Researchers have understood, and have been concerned for some time, that warmer temperatures will speed up the rate of decomposition of stored organic matter in soils, a process that ordinarily is slow. This faster rate of decomposition, in turn, could further increase carbon released to the atmosphere and cause even greater global warming.
"This feedback loop is one of our biggest worries with global warming, simply because the amount of carbon stored in soil is so huge," Harmon said. "Increased release of that soil carbon could offset much of what we're trying to accomplish with increased growth of live vegetation in forests. And this is a special concern in northern latitudes."
In the past, estimates of that process were usually based on average temperature increases that were expected, Harmon said. But in the real world, temperatures vary greatly, from day to night, season to season, through heat waves and cold spells. And that variability, researchers say, changes the biological equation considerably and can make averages misleading.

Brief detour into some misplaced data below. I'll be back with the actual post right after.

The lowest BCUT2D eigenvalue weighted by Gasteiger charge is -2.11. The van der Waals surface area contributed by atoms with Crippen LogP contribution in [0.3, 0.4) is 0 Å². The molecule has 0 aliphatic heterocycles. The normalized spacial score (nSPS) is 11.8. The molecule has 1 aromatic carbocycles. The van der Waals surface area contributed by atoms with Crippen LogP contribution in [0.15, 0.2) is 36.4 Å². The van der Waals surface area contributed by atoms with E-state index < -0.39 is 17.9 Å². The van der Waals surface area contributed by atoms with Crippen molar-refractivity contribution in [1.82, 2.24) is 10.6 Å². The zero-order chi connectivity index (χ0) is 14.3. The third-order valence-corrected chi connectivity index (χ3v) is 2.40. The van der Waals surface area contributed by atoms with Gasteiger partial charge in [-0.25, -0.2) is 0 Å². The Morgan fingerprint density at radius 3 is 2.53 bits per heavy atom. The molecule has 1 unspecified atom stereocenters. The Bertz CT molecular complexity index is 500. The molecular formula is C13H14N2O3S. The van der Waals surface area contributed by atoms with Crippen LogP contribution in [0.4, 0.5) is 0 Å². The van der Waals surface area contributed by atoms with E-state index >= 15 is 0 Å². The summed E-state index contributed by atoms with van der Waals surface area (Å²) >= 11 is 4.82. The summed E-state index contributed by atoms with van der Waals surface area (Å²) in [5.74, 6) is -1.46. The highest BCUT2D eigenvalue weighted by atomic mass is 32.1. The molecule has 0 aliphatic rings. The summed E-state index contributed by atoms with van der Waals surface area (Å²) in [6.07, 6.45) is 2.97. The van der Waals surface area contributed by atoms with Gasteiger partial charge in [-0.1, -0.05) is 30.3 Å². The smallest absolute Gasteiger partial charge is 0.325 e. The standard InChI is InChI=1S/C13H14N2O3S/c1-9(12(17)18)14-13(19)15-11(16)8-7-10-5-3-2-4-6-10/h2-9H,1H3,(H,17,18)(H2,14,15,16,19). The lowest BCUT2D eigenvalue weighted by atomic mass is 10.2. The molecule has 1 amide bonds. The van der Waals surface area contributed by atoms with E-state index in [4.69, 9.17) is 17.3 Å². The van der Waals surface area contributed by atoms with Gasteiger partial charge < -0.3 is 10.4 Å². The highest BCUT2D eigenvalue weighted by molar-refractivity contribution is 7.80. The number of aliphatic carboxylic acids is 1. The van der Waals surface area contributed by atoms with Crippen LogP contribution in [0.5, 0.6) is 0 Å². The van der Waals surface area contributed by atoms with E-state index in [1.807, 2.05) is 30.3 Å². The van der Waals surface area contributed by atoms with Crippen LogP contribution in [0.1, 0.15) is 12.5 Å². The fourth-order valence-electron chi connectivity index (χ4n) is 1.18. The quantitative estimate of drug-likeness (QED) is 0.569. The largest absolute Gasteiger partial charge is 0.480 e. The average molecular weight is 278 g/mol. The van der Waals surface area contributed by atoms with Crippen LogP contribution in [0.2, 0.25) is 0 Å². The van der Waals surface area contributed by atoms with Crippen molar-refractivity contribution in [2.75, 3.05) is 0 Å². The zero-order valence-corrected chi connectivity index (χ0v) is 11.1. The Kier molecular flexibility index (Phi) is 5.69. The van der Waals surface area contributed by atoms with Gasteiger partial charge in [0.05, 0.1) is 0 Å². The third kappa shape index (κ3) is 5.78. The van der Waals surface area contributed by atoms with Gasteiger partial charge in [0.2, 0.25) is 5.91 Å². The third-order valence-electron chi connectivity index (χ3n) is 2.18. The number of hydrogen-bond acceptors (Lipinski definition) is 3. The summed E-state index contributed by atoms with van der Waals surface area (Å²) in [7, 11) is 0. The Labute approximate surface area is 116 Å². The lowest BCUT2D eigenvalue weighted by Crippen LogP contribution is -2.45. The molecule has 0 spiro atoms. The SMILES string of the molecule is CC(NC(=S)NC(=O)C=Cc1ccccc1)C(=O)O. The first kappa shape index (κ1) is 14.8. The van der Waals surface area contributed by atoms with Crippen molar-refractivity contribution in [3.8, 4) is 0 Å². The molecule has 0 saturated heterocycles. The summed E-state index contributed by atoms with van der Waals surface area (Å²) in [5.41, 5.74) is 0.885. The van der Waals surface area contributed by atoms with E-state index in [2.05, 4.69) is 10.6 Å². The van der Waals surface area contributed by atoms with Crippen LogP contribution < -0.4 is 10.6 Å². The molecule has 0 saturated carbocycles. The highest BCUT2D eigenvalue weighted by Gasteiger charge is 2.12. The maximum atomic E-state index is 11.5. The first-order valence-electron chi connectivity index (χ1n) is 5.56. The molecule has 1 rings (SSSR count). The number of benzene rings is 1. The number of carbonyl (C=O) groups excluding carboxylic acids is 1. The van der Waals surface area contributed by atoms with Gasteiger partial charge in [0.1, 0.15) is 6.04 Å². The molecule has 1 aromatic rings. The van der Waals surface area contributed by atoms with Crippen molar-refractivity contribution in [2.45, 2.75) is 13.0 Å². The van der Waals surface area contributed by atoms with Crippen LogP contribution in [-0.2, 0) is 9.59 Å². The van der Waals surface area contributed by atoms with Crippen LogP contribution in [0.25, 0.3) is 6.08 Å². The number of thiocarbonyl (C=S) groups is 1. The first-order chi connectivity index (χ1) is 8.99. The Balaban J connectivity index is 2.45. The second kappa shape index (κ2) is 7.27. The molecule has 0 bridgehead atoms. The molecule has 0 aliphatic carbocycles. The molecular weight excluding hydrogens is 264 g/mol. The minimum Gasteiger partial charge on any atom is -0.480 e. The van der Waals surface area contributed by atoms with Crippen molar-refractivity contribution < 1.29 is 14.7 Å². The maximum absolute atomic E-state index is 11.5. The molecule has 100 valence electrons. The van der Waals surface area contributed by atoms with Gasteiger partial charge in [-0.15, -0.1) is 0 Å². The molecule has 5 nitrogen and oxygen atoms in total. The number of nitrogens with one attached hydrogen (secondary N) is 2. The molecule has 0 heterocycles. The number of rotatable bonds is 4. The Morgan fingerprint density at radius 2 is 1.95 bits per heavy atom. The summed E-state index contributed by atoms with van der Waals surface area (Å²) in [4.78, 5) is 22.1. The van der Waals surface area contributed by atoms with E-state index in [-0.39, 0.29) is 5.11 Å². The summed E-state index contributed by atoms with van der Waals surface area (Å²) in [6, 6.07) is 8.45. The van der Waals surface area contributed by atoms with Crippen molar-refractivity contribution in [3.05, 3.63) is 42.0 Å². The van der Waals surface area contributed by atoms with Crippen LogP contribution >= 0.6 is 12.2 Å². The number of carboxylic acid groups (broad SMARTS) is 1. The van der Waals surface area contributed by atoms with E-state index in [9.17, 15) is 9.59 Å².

"If the response of soil respiration to temperature was a straight line, then temperature variability would not be important," Harmon said. "However, the response is curved, which means that as temperature variability increases, so does the average response. This general phenomenon is known as Jensen's inequality, but it had not previously been applied to soil respiration."
In simple terms, less variability will equate to less soil carbon release. In the new analysis, considering the effects of variability, scientists
|Contact: Mark Harmon|
Oregon State University